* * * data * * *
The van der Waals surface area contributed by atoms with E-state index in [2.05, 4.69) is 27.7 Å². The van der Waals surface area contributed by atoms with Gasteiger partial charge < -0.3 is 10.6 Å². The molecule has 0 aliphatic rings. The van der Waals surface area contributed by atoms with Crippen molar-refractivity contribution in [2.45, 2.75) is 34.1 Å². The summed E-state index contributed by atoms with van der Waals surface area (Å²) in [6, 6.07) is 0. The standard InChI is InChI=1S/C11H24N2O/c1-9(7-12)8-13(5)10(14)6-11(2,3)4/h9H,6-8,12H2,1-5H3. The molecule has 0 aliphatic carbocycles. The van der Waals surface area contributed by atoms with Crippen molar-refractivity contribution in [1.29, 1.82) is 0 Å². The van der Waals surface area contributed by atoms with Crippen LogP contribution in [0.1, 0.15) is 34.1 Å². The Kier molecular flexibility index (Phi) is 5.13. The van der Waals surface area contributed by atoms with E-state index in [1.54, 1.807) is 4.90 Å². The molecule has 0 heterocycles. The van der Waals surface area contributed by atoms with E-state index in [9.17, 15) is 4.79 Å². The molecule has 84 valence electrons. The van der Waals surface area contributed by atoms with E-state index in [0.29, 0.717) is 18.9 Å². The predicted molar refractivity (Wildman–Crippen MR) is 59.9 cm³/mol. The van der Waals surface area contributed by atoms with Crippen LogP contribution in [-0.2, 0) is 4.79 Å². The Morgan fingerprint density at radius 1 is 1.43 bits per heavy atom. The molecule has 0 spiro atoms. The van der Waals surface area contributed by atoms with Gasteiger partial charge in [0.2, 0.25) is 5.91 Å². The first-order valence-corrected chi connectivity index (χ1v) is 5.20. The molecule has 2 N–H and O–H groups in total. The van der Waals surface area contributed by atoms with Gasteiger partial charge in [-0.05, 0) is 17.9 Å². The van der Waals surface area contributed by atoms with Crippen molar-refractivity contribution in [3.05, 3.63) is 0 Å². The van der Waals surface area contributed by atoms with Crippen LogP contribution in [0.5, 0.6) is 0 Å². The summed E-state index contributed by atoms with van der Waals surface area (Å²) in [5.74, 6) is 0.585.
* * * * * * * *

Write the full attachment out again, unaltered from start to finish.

The van der Waals surface area contributed by atoms with E-state index in [2.05, 4.69) is 27.7 Å². The van der Waals surface area contributed by atoms with Gasteiger partial charge < -0.3 is 10.6 Å². The molecule has 0 aliphatic rings. The van der Waals surface area contributed by atoms with Crippen molar-refractivity contribution in [2.45, 2.75) is 34.1 Å². The summed E-state index contributed by atoms with van der Waals surface area (Å²) in [6, 6.07) is 0. The standard InChI is InChI=1S/C11H24N2O/c1-9(7-12)8-13(5)10(14)6-11(2,3)4/h9H,6-8,12H2,1-5H3. The molecule has 0 aliphatic carbocycles. The van der Waals surface area contributed by atoms with Crippen molar-refractivity contribution in [1.29, 1.82) is 0 Å². The van der Waals surface area contributed by atoms with Crippen LogP contribution in [0.1, 0.15) is 34.1 Å². The Kier molecular flexibility index (Phi) is 5.13. The van der Waals surface area contributed by atoms with E-state index in [1.54, 1.807) is 4.90 Å². The molecule has 0 heterocycles. The van der Waals surface area contributed by atoms with E-state index in [9.17, 15) is 4.79 Å². The molecule has 84 valence electrons. The van der Waals surface area contributed by atoms with E-state index in [0.29, 0.717) is 18.9 Å². The predicted molar refractivity (Wildman–Crippen MR) is 59.9 cm³/mol. The van der Waals surface area contributed by atoms with Crippen LogP contribution in [-0.2, 0) is 4.79 Å². The Morgan fingerprint density at radius 1 is 1.43 bits per heavy atom. The molecule has 0 spiro atoms. The van der Waals surface area contributed by atoms with Gasteiger partial charge in [0.2, 0.25) is 5.91 Å². The first-order valence-corrected chi connectivity index (χ1v) is 5.20. The molecule has 2 N–H and O–H groups in total. The van der Waals surface area contributed by atoms with Gasteiger partial charge in [-0.05, 0) is 17.9 Å². The van der Waals surface area contributed by atoms with Crippen molar-refractivity contribution in [3.05, 3.63) is 0 Å². The van der Waals surface area contributed by atoms with Crippen LogP contribution in [0.5, 0.6) is 0 Å². The summed E-state index contributed by atoms with van der Waals surface area (Å²) in [5.74, 6) is 0.585.